Critical to CustomerCritical to customer is a measurement that strongly influences purchasing decisions. For example, consumers who will only purchase a vehicle that has received a top safety rating from a government agency. expectations that customers have for a product or service. These are often assumed and unstated such that they are difficult to research. For example, a customer who expects that labels will be easy to remove from a product. Such a customer may be unlikely to state this as a need but may become dissatisfied when expectations aren't met.
Customer PreferencesEvaluation of customer preferences that impact customer satisfaction. For example, a hotel that evaluates how hard or soft customers like their pillows.
Customer RequirementsThe requirements of business customers. For example, a solar panel manufacturer may analyze the common requirements in RFPs for solar systems. customer experience. For example, a fashion retailer who examines how customers react to different types of packaging.recognize your brand.
Brand AwarenessEvaluating brand awareness such as top of mind. This is the percentage of customers who name your brand when prompted with a product category.
Customer SatisfactionMeasuring customer satisfaction with your current products and services. For example, a hotel that interviews customers on exit to discover why the hotel has been receiving poor reviews.
Price PerceptionsEvaluating customer reactions to different prices. This can discover cognitive pricing factors such as a sticky price.sensitive your target market is to prices. This is often used to develop price discrimination strategies such as coupons.
Perceptions of QualityInvestigating what customers perceive as high quality and low quality. For example, customers that perceive paper packaging as higher quality than plastic for a particular product category.Customer analysis using reviews, ratings and word of mouth information from sources such as social media. For example, poor ratings can be an excellent source of customer needs and expectations.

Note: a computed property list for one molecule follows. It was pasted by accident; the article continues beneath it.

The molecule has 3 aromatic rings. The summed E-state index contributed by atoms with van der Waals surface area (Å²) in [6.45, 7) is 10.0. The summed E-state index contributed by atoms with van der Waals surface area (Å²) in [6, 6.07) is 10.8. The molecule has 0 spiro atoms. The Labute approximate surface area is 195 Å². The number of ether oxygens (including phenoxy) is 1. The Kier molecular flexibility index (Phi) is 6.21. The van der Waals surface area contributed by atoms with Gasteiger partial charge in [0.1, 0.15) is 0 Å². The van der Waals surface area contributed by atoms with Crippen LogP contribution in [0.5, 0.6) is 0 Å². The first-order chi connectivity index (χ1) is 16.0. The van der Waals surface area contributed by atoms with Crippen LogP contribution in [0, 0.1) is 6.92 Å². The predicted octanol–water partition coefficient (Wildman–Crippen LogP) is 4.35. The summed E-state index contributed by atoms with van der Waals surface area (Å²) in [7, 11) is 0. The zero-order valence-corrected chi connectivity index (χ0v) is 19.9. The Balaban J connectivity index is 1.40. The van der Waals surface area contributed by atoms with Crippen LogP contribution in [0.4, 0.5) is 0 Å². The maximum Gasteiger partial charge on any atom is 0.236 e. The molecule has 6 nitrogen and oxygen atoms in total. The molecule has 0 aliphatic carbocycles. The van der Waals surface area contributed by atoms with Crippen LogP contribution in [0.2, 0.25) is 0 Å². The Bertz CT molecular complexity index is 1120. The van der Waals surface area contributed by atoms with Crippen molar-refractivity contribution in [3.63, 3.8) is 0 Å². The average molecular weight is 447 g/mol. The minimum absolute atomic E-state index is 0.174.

FeedbackAccepting feedback from customers and using this as a source for analysis.
Experience SamplingExperience sampling is a market research technique that involves asking customers to keep a journal of their experiences with your products and services.
InterviewsCustomer interviews such as a ladder interview or focus group.
Marketing ExperimentsMarketing experiments geared at understanding customers. For example, A/B testing different prices to identify price perceptions.
Observational StudyThe use of observational studies to understand customers. For example, observing customer reactions to a merchandising display.
SurveysSurveys are a popular form of customer research because they are easy to do. Customers are often adverse to filling out surveys such that those who do may have unusual characteristics that aren't representative of all customers.
Lead UsersLead users is the process of engaging customers who are pushing your products to their limits or who are important to the culture surrounding your product. This implies an in-depth engagement whereby lead users may feed you ideas for product functions, features and design. For example, a technology company that engages developers and business units that are actively using a technology platform to understand pain points and needs.
|Overview: Customer Research|
The process of building an understanding of customers, their needs and perceptions.